Appears in

Oxford Companion to Food

Oxford Companion to Food

By Alan Davidson

Published 2014

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tautog Tautoga onitis, a fine fish of the wrasse family which belongs to the NW Atlantic and is most abundant between Cape Cod and Delaware Bay, although its range extends further north and south.

The common name is a version of the American Indian name tautauog. It appears also in French, where the fish is tautauge noir, referring to the dark coloration which also accounts for an alternative English name, black fish.

Although this fish has a maximum length of 1 m (40") its common length is up to half of that. It enjoys a healthy diet of clams, mussels, and small crustaceans, and has for long had a high reputation as a table fish. Making an interesting connection with the classical world, Davidson (1988b) remarked:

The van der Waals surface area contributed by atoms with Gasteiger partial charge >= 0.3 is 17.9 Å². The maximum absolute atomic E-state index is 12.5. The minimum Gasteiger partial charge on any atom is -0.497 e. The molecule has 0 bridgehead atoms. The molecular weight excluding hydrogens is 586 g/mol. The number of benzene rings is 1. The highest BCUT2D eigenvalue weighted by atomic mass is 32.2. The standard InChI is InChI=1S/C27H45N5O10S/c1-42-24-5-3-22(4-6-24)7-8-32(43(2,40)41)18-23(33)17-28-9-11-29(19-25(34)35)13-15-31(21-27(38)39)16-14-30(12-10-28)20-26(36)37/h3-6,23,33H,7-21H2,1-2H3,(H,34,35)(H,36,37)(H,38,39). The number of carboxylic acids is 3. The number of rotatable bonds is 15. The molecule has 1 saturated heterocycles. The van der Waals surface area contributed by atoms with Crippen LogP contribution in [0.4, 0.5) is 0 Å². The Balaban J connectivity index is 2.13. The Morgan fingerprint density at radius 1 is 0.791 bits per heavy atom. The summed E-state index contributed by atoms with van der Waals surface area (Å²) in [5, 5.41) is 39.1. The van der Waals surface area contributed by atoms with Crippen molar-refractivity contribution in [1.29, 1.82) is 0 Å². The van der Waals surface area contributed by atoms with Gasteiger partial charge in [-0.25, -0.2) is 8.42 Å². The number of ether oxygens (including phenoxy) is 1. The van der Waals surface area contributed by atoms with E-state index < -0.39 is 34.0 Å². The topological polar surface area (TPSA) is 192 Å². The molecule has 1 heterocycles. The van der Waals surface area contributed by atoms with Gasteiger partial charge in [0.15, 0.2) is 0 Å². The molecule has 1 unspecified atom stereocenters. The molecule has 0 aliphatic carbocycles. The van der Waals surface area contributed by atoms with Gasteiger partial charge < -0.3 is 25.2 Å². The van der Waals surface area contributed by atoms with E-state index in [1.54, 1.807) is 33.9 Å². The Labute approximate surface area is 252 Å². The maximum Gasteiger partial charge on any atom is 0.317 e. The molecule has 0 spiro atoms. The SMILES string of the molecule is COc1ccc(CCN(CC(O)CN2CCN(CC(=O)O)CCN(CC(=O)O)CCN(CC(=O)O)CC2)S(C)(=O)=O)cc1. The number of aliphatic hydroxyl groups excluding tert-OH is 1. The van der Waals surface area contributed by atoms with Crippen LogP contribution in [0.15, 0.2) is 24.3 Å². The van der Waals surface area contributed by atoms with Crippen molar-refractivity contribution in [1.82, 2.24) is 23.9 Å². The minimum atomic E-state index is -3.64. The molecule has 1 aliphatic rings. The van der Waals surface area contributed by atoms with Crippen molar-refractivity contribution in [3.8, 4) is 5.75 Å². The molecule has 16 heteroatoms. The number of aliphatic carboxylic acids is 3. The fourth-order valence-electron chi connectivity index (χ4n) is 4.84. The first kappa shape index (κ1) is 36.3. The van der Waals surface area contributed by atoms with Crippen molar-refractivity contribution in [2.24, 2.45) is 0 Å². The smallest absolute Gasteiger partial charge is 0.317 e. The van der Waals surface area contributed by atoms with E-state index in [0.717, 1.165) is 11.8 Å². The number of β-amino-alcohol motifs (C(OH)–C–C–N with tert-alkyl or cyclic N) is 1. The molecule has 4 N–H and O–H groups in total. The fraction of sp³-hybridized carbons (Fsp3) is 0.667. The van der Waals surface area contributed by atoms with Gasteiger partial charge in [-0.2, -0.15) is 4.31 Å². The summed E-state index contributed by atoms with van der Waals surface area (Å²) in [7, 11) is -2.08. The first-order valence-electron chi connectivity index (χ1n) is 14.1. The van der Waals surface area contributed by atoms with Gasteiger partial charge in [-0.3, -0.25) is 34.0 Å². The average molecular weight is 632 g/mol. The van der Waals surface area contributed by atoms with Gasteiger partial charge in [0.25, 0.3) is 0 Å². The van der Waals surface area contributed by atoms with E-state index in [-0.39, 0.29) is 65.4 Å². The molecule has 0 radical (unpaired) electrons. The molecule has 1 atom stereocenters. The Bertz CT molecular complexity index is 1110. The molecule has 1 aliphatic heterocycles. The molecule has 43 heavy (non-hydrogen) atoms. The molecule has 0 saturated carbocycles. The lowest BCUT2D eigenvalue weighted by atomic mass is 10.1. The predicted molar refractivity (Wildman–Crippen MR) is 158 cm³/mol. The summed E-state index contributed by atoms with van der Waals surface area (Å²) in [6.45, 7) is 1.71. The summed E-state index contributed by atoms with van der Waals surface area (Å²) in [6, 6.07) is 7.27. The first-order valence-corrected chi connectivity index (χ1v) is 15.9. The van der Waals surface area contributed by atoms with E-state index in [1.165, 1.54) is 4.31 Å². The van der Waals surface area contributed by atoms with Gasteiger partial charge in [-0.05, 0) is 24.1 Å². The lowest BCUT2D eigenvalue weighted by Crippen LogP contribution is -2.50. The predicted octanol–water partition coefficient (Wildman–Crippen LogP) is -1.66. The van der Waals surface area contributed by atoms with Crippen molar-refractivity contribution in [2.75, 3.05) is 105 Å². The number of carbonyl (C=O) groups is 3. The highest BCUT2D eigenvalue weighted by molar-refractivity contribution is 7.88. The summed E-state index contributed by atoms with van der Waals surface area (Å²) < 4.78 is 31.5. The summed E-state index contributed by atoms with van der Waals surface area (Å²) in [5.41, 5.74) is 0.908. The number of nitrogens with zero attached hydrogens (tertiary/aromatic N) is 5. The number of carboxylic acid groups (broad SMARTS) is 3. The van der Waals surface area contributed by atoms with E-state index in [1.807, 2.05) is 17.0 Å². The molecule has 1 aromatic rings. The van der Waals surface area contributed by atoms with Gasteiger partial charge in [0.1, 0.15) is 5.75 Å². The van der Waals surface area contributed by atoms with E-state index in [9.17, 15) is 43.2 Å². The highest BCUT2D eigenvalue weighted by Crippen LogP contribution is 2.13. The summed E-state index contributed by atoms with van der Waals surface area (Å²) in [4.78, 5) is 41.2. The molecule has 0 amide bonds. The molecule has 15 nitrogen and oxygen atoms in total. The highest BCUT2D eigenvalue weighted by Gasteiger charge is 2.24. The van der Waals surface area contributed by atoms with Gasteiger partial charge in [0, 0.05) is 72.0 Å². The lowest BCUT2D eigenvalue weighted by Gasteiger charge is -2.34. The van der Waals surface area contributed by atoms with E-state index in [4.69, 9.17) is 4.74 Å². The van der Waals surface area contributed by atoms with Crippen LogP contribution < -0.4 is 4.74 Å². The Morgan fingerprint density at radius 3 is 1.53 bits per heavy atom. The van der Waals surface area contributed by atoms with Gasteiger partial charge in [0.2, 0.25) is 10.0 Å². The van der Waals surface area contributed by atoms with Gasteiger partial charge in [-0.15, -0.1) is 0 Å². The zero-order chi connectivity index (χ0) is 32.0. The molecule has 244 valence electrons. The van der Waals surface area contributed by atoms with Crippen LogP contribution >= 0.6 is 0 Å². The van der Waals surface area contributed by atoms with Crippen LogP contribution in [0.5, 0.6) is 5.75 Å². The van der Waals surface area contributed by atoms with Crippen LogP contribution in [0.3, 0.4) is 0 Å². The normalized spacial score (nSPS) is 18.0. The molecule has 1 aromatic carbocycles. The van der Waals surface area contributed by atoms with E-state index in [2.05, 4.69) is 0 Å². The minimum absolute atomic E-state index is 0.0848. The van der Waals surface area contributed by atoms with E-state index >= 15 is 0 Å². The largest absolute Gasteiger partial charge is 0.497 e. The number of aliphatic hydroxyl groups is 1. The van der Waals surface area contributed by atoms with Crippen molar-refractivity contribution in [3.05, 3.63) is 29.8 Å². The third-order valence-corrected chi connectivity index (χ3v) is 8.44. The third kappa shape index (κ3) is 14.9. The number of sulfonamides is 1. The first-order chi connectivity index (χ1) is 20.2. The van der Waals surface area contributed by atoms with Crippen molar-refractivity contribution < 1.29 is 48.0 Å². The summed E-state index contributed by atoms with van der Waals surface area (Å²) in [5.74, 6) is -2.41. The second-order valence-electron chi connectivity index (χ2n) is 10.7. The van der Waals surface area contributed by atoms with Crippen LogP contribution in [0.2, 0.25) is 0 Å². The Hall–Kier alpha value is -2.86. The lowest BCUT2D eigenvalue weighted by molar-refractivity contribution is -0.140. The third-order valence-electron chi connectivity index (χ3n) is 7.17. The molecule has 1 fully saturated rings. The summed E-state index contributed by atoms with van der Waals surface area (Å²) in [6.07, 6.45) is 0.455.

It is related that in the early nineteenth century a certain General Pinckney was so impressed by its merits that he imported a smack-load of tautog from Rhode Island and let them loose in the harbour of Charleston, South Carolina, where their descendants were still swimming about fifty years later. Whether true or not, it is an agreeable story, reminiscent of (indeed possibly inspired by, for the General may have been a classical scholar) the efforts which powerful Roman gourmets made to establish fish stocks, notably of other species of wrasse, where they wanted them.